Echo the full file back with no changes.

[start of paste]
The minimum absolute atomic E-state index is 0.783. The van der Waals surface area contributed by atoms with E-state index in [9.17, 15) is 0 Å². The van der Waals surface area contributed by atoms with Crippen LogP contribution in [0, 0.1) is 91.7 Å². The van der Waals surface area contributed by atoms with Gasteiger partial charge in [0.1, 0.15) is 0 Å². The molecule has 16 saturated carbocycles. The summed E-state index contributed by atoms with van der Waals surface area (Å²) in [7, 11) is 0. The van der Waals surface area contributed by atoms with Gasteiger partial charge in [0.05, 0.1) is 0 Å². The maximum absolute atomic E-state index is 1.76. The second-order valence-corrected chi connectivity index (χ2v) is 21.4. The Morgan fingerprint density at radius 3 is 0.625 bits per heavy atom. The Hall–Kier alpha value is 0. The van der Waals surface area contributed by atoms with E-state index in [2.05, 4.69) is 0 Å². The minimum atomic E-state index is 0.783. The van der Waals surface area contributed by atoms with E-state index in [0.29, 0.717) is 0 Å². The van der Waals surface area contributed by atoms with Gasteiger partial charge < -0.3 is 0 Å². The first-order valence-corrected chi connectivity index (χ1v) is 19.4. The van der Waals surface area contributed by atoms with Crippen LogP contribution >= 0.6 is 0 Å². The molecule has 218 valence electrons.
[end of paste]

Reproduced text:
The minimum absolute atomic E-state index is 0.783. The van der Waals surface area contributed by atoms with E-state index in [9.17, 15) is 0 Å². The van der Waals surface area contributed by atoms with Crippen LogP contribution in [0, 0.1) is 91.7 Å². The van der Waals surface area contributed by atoms with Gasteiger partial charge in [0.1, 0.15) is 0 Å². The molecule has 16 saturated carbocycles. The summed E-state index contributed by atoms with van der Waals surface area (Å²) in [7, 11) is 0. The van der Waals surface area contributed by atoms with Gasteiger partial charge in [0.05, 0.1) is 0 Å². The maximum absolute atomic E-state index is 1.76. The second-order valence-corrected chi connectivity index (χ2v) is 21.4. The Morgan fingerprint density at radius 3 is 0.625 bits per heavy atom. The Hall–Kier alpha value is 0. The van der Waals surface area contributed by atoms with E-state index in [2.05, 4.69) is 0 Å². The minimum atomic E-state index is 0.783. The van der Waals surface area contributed by atoms with E-state index in [0.29, 0.717) is 0 Å². The van der Waals surface area contributed by atoms with Gasteiger partial charge < -0.3 is 0 Å². The first-order valence-corrected chi connectivity index (χ1v) is 19.4. The van der Waals surface area contributed by atoms with Crippen LogP contribution >= 0.6 is 0 Å². The molecule has 218 valence electrons.